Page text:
Mr. Sanat Sur please once ask yourself who is terrorizing who.
Since Pakistan’s inception it was India that eventoday is the one that terrorizes Pakistan then put an innocent face in front of the world.
For once please see how many UN resolutions are against India for terrorizing the Kashmiries by illegally occupying their land and treating them like animals. Inhumane treatment of Kashmiries in the name of worlds largest democray? India should be ashamed of itself
Why is it ok for India to be the nuclear power for its national security but Pakistan should not have any right to secure its sovereihnty. Enough is enough. You cannot make fool of the world by lieing about India.
With all its problems Pakistan managed to compete in the world at its own terms. Otherwise from the begining India tried its best to take over Pakistan. Cross border terrorism is a specialty of India not Pakistan.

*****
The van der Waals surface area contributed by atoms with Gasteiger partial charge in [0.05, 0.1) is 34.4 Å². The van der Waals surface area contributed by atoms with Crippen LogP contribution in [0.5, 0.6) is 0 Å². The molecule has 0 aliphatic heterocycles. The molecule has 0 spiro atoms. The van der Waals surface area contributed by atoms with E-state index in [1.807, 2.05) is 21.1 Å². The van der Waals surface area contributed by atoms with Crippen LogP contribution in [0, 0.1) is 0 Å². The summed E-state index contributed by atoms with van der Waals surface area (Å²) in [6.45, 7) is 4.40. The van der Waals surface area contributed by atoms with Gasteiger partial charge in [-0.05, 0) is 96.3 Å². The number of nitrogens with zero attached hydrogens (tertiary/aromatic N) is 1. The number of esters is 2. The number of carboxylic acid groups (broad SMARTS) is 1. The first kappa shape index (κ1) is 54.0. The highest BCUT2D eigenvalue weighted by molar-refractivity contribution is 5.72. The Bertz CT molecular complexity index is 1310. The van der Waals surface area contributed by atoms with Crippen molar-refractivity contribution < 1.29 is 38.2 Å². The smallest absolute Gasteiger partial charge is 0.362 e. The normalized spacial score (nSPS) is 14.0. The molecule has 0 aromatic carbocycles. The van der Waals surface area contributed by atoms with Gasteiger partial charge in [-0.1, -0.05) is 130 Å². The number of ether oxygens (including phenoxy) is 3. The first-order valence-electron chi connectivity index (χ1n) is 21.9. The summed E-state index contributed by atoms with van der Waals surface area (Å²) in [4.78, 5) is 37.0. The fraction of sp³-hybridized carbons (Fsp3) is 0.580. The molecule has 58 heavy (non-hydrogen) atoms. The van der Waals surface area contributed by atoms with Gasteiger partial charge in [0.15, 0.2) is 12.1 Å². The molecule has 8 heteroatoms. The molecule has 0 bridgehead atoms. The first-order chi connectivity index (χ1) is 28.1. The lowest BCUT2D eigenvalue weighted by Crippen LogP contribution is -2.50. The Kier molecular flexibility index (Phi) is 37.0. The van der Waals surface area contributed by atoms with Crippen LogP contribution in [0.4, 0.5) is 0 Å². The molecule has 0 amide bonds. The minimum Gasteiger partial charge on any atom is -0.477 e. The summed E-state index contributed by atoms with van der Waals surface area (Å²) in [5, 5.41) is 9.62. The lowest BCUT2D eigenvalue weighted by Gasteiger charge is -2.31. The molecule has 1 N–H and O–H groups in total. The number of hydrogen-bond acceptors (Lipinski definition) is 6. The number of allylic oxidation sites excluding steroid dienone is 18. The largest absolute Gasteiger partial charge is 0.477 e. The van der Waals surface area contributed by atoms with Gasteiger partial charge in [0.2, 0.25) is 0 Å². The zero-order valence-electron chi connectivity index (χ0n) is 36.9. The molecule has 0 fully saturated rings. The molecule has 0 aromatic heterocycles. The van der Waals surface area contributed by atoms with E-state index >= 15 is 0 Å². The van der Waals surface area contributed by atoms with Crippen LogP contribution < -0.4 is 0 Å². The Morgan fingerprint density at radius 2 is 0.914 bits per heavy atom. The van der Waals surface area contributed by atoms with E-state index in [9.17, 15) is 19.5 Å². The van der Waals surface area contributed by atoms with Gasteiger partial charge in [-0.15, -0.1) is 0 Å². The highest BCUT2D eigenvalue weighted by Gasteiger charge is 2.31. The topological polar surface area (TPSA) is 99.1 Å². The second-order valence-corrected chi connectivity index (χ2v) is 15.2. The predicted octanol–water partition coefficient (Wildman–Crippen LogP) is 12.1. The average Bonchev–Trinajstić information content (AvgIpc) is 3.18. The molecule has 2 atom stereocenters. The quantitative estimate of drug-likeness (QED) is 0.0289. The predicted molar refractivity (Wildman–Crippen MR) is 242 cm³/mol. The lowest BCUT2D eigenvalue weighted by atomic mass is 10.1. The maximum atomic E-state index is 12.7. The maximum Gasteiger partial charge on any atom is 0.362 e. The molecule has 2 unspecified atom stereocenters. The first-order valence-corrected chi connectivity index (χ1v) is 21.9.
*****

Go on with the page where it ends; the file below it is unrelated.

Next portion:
Posted by Sami.

Posted by Sami | Report as abusive

Surely you guys deserve Nobel for lying. Its not only India but the whole world is in jeopardy for Pakistan’s long association with the terrorists. Come on, dont pretend that you don’t know. However you have got your democratic rights, if democracy means anything to you at all. And talk about kashmir? Over 50,000 INDIAN troops have been killed so far in Kashmir. Ever Kashmiris are worried about you. They want to live in peace and prosperity. Pakistan’s political system requries help from the terrorists, otherwise it will cease to exist. Drop this hypocrisy and work together.

Posted by Sanat Sur | Report as abusive

Wow! same old “ocupiers mentality”.
So you are proud that 50,000 young Indian soldiers gave their lives up only for Indians like you keep illegaly occupying the innocent Kashmiries land, treat them worst than animals and keep putting the young Indian soldiers in harms way?